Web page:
READ: Drilon seeks Senate probe on reduced sentence of convicted rapist ex-Mayor Sanchez

Drilon cited the allegations of possession of illegal drugs against Sanchez in 2006 when a prison guard found a packet of shabu and marijuana in his jail cell. In 2010, he was again caught with P1.5 million worth of shabu.

Five years after, authorities seized an air conditioning unit and a television set from his cell.

“Ang balita ay involved siya sa drug trade sa Muntinlupa. Paano naman siya nagkaroon ng allowance for conduct of good behavior? Ang balita pa natin ay mayroon siyang aircon sa kaniyang kulungan. Paano naman naging good conduct ito?” Drilon said.

“Is Mayor Sanchez really qualified under RA 10592? This is a question of fact, so it is best for the Department of Justice to put on hold its decision until these issues are resolved,” he added.

Senate President Vicente Sotto III echoed Drilon’s sentiments.

“Possession of illegal drugs is good behavior?” he asked.

Both senators warned the Bureau of Corrections and the Bureau of Pardon and Parole to carefully compute sentence reduction of Sanchez and the thousands of other inmates who may be eligible for early release under the new rule.

“Kapag sila ay hindi nag-comply sa law o nagkaroon ng maling computation they can be subject to one year imprisonment, P100,000 fine and perpetual disqualification from office pati sa mga nagko-compute ng mali aba ay mananagot pa sila,” Sotto said.

“Kung talagang ipipilit nila, I would assist the Sarmenta family to bring the case before the regular courts. Iku-question natin ang exercise of the discretion to release Antonio Sanchez,” Drilon said.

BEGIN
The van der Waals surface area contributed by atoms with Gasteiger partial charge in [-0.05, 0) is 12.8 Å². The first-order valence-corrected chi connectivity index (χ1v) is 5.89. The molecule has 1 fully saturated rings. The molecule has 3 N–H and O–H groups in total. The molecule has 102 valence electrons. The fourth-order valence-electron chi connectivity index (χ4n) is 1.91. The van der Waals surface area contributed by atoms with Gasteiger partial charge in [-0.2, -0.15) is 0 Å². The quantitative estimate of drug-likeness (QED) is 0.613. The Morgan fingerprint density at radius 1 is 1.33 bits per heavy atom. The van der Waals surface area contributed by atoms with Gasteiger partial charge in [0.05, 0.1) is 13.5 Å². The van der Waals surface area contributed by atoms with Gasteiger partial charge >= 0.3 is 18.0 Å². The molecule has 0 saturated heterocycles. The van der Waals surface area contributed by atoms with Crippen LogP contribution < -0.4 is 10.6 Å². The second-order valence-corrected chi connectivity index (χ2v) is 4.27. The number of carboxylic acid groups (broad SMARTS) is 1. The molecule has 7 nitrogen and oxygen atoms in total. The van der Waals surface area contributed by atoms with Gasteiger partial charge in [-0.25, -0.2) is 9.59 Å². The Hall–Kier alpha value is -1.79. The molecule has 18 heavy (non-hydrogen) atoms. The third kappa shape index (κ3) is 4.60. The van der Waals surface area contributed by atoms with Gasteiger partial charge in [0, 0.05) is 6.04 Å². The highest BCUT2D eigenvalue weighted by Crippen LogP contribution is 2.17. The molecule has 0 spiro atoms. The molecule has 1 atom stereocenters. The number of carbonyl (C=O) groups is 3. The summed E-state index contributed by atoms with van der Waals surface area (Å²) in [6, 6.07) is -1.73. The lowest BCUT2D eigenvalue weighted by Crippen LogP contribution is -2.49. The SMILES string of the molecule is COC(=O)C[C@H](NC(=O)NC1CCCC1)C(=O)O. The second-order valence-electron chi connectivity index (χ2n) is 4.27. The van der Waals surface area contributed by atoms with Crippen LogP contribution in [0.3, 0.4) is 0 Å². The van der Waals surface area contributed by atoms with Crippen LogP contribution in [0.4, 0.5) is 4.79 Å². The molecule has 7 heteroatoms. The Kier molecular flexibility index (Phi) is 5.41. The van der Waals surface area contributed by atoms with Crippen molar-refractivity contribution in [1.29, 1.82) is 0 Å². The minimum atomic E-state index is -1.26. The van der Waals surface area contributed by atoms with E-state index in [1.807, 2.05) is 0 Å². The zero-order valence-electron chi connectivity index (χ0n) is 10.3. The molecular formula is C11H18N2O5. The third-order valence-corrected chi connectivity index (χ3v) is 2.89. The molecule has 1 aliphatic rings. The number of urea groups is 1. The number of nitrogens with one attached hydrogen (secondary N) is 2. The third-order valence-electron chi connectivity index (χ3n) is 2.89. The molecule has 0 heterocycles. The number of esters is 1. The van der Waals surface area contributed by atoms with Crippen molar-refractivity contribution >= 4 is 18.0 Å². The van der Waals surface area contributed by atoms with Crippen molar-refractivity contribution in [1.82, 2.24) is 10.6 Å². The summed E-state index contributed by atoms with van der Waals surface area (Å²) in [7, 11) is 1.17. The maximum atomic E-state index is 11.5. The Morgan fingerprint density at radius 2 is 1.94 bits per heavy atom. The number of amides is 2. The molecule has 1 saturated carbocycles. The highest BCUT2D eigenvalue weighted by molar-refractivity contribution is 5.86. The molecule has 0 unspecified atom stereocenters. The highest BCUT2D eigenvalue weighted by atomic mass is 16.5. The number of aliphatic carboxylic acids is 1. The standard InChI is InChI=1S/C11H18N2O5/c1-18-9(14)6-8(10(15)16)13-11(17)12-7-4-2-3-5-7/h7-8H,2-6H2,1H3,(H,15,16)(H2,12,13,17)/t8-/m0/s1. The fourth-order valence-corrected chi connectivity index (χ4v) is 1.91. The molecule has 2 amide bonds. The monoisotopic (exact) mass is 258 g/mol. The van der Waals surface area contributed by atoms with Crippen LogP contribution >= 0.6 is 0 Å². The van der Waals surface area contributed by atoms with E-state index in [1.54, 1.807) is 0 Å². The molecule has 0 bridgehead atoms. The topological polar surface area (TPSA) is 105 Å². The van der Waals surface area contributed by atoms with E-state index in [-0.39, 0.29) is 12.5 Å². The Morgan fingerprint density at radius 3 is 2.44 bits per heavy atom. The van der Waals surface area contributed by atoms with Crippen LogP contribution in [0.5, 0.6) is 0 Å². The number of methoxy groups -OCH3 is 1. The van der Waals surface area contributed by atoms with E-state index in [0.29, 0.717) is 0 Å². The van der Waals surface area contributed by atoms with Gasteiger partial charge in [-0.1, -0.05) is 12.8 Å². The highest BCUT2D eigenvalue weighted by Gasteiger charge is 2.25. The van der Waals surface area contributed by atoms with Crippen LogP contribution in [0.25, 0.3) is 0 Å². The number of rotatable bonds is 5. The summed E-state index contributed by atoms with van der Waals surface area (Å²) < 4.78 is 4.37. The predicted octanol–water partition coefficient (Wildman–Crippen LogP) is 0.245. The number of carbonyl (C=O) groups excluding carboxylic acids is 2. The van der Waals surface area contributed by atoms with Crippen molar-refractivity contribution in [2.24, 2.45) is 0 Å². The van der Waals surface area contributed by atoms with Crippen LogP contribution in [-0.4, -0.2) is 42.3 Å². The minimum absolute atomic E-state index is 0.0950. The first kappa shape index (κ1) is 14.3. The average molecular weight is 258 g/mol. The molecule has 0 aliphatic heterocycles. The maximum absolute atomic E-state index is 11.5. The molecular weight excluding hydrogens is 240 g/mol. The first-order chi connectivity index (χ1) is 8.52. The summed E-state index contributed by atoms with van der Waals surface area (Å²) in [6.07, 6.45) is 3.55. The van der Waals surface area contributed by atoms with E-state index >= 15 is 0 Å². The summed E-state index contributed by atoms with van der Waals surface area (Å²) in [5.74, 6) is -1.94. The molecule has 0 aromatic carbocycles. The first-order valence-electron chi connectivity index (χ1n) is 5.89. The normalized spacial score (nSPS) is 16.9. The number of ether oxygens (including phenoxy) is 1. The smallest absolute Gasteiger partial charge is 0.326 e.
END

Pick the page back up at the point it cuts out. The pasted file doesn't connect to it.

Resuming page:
The two senators have filed separate resolutions calling on their colleagues to probe into the sentence reduction of Sanchez, and amend the provision of the Republic Act 10592 to exclude from the granting of pardon and parole those who were found guilty of committing heinous crimes.

“Basta’t classified na heinous crimes hindi dapat mag-qualify, dapat reclusion perpetua ka tutal ayaw nyo ng death penalty sige reclusion perpetua ka. You die in your cell,” Sotto said. (RRD with details from Grace Casin)

Sotto says SOGIE bill no chance of getting Senate nod if…

Robie de Guzman   •   August 22, 2019

28-year-old transgender woman Gretchen Diaz at the Senate hearing deliberating the Sexual Orientation, Gender Identity, and Expression (SOGIE) Equality Bill. Calls for the passage of the bill sparked anew following a viral video showing Diaz being barred from using the women’s restroom at a shopping mall in the Philippines. (Prib photo: Joseph Vidal/20 August 2019)

MANILA, Philippines – Senate President Vicente Sotto III said the proposed Sexual Orientation and Gender Identity and Expression (SOGIE) Equality bill has no chance of passing in the Senate.

In a message to reporters, Sotto said the Senate could pass an anti-discrimination bill but not one that is focused only on members of the LGBTQ (lesbian, gay, bisexual, transgender and queer) community.

“Anti-discrimination on persons pwede. Pero focused on gays, which the SOGIE bill is, and religious and academic freedom impeded plus smuggling of same sex marriage? No chance!” he said on Wednesday.

Sotto clarified his statement on Thursday, saying the bill has no chance of getting Senate’s nod if it violates certain freedom, including women’s rights.

“It has no chance of passing in the Senate, ‘IF’ it transgresses on academic freedom, religious freedom, and women’s rights,” he said in a statement.

The SOGIE bill, filed by Senator Risa Hontiveros, seeks to criminalize discrimination on basis of sexual orientation and gender identity and expression.

She earlier urged her colleagues to immediately pass the measure following the incident where a transgender woman was barred from using a female comfort room at a mall in Quezon City.

Hontiveros refiled the bill in the 18th Congress after the previous Congress failed to approve the measure.